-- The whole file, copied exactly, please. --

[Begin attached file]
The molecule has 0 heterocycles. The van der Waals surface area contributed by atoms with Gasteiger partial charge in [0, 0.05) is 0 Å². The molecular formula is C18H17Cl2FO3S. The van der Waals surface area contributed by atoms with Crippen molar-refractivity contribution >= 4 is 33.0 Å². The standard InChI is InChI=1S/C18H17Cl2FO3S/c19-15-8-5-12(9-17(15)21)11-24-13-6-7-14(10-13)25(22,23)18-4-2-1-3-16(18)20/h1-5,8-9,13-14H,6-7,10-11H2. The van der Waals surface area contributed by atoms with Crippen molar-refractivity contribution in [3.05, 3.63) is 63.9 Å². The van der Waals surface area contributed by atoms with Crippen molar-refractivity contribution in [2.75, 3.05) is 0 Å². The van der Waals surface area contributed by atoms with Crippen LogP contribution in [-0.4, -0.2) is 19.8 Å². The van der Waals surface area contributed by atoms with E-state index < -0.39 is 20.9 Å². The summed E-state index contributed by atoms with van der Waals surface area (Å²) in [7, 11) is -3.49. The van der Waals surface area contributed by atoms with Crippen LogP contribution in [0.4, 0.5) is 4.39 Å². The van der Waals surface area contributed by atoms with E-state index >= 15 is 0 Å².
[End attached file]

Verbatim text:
The molecule has 0 heterocycles. The van der Waals surface area contributed by atoms with Gasteiger partial charge in [0, 0.05) is 0 Å². The molecular formula is C18H17Cl2FO3S. The van der Waals surface area contributed by atoms with Crippen molar-refractivity contribution >= 4 is 33.0 Å². The standard InChI is InChI=1S/C18H17Cl2FO3S/c19-15-8-5-12(9-17(15)21)11-24-13-6-7-14(10-13)25(22,23)18-4-2-1-3-16(18)20/h1-5,8-9,13-14H,6-7,10-11H2. The van der Waals surface area contributed by atoms with Crippen molar-refractivity contribution in [3.05, 3.63) is 63.9 Å². The van der Waals surface area contributed by atoms with Crippen molar-refractivity contribution in [2.75, 3.05) is 0 Å². The van der Waals surface area contributed by atoms with Crippen LogP contribution in [-0.4, -0.2) is 19.8 Å². The van der Waals surface area contributed by atoms with E-state index < -0.39 is 20.9 Å². The summed E-state index contributed by atoms with van der Waals surface area (Å²) in [7, 11) is -3.49. The van der Waals surface area contributed by atoms with Crippen LogP contribution in [0.4, 0.5) is 4.39 Å². The van der Waals surface area contributed by atoms with E-state index >= 15 is 0 Å².